In the early 1980s Jim Petrie formed the band with which he would play until his death. This was the Diplomats of Jazz, a four-piece band whose early membership was Jim, Andy Hampton, Jock Westwater and Simon Carlyle. However, Jim began to feel that his personal style was not entirely right for the quartet.

The jazz literature says that jazz musicians seldom add anything new to their playing after forming their style and reaching their creative peak early in their careers but in this, Jim Petrie was an exception. The early influence of Bunk Johnson and Kid Howard remained but, later in his career, Jim broadened his playing, moving into a classic jazz style, influenced particularly by early Louis Armstrong and the fine trumpeter Jabbo Smith, who had a stint with the Duke Ellington band on his CV.

Remarkably, Jim was still expanding his expressive range and, in the view of many, including myself, never played better than when well beyond his theoretically most creative years.

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As the years went by, there were changes in the Diplomats of Jazz, such as two successive fine clarinettists whose styles nicely complemented that of Jim’s trumpet lead, Jack Graham and Bob Busby. In addition, Jim recruited Beverley Knight on banjo and Bill Brydon on sousaphone. This line-up would remain throughout the rest of Jim’s long career in jazz. Jim ensured that the Diplomats always had a repertoire of unusual numbers, and excellent recordings of the Diplomats remain to remind us of their hot and tight sound.

Later, Jim visited Australia with a Climax reunion band and, when the pool of traditional jazz musicians began to diminish, become one of many musicians who played with bands from both Edinburgh and Glasgow, including in his case the George Penman Jazzmen and the Two Cities Jazz band, which he co-led with the Glasgow clarinettist Ivan Henderson. He was also in demand to play with several English-based bands including Taff Lloyd’s Ragtime Serenaders, the Savannah Jazz band and the Yorkshire Post Jazz Band, playing throughout the UK and continental Europe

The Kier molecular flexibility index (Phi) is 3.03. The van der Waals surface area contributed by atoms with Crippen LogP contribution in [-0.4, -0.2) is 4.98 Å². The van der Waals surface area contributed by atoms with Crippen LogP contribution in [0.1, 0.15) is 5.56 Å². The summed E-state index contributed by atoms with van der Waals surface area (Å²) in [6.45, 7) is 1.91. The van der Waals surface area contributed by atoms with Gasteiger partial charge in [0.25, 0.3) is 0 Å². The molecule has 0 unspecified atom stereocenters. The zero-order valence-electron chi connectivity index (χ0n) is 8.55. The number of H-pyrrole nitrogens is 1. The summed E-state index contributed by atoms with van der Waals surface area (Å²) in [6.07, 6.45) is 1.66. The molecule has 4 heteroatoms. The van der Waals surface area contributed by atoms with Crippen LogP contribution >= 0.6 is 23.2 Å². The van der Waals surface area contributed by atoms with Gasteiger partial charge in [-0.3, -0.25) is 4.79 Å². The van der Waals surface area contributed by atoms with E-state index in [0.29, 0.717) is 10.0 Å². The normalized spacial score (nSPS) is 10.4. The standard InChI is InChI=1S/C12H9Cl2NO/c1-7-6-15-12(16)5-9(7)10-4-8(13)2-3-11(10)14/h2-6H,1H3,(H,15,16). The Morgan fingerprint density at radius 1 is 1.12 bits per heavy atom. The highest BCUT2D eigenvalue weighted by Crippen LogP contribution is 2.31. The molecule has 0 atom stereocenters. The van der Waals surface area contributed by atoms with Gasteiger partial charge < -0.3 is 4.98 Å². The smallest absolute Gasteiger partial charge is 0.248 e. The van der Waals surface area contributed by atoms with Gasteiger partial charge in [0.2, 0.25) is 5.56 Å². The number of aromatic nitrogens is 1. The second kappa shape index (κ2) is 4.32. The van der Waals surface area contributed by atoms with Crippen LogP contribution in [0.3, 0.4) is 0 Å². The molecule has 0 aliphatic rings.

Jim’s playing was always hot, described by many as fiery, with both his playing and his singing full of jazz expression and rhythm. The thing that struck me was the sheer honesty of his music making – free of any hint of affectation or striving for effect, not a trace of a gimmick or showiness. If anyone could ever be said to play from the heart it was Jim Petrie. Humphrey Lyttelton once said on his Best of Jazz broadcast, after playing a recording of Jim’s band, “...and that was trumpeter Jim Petrie there, blowing up a storm”. Jim seemed always to blow up a storm and his playing was admired by jazz musicians of widely different persuasions. During one Edinburgh International Jazz Festival, an impressed visiting American hailed Jim as “...a national treasure”.

Jim Petrie’s last year was a difficult one, with his wife Margaret dying in mid-2019 and, about the same time, Jim being given a diagnosis of a terminal illness. To his great credit, he continued to play and play well until, just a few months before he died, the coronavirus lockdown brought a temporary end to all gigs. It was Edinburgh’s great good fortune that Jim Petrie remained a local jazz musician throughout a playing career that lasted from the early 1950s to 2020, covering a remarkable seven decades.

Graham Blamire